Aspen TSA employees still showing up to work despite no paycheck
January 17, 2019
Federal security officers continue to show up to do their jobs at Aspen's airport despite the fact that they haven't been paid in more than three weeks because of the government shutdown, officials said Wednesday.
"If they didn't show up, flights wouldn't take off," said John Kinney, airport director. "The economy would come to a screeching halt."
The shutdown of the federal government stretched into its 26th day Wednesday, the longest in U.S. history. Negotiations between the Trump administration and Congress to end the shutdown have been fruitless.
Transportation Safety Administration workers — who man security checkpoints at U.S. airports — have been asked, along with other essential workers, to show up for work despite not receiving a paycheck during the shutdown. Some airports have reported long security lines after some TSA workers declined the request.
But in Aspen, it's been business as usual, said Melanya Berggren, TSA's transportation security manager in Aspen. The 34 TSA employees under her supervision have continued to report to work and she said she hasn't had to even address people not showing up.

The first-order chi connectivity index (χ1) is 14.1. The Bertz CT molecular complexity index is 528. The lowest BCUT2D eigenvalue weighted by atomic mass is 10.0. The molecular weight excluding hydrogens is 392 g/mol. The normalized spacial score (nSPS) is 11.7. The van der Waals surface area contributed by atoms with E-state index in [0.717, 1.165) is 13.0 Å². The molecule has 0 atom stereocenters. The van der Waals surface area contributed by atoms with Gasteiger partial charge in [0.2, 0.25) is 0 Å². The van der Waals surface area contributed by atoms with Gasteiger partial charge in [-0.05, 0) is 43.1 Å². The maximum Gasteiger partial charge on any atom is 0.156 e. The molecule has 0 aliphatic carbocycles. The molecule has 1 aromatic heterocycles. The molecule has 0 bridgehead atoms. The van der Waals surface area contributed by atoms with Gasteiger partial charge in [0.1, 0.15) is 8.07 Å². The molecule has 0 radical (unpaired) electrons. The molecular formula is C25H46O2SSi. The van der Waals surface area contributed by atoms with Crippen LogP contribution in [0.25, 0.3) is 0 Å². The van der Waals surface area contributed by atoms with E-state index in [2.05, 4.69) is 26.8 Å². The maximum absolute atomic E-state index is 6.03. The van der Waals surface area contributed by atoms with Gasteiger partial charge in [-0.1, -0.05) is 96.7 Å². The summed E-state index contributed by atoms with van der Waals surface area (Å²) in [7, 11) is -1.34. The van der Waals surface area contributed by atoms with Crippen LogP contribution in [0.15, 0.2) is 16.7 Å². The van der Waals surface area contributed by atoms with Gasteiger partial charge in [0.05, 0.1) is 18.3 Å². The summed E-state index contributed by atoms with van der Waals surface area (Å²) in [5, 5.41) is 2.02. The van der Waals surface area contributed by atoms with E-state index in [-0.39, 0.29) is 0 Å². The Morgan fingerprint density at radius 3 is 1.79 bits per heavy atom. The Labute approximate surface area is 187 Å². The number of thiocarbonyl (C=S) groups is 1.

"That has not even crossed my mind," she said. "We have great people with a lot of integrity."
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"A, we can't thank them enough," he said. "And B, it's testimony to their dedication to their jobs. It really is national security."
The "political spitting contest" in Washington, D.C., has brought into sharp focus just how important TSA employees are, Kinney said. People on the national "no-fly list" try to board planes even in Aspen, and the TSA is the first line of defense against terrorist acts, he said.
"It's just dumbfounding to me when you look at the billions and billions of dollars we've put into national security since 9/11," he said.
Starting next week, the airport will pay for some buffet-style lunches from local restaurants for TSA workers, Kinney said.
"If the vast majority of Americans lose one, two or three paychecks, it would be absolutely devastating," he said.
Other restaurants separately have offered to provide food for TSA workers, while some passengers have offered workers money, said Kinney and Berggren. One man offered $1,000 to an airport employee to "sprinkle" around to needy TSA employees, Kinney said, while another wanted to provide gift cards.
TSA employees can accept meals, but anything beyond that must be OK'd by Berggren. Accepting gift cards or cash is not allowed, she said.
"Unfortunately, that is a no," Berggren said.
Travelers have almost uniformly been grateful and gracious toward TSA workers at the Aspen-Piktin County Airport throughout the shutdown, she said.
"Almost every passenger says, 'Thank you for being here,'" Berggren said.
Aspen's TSA employees are thankful for the support, she said.
"We're forever gratified," she said.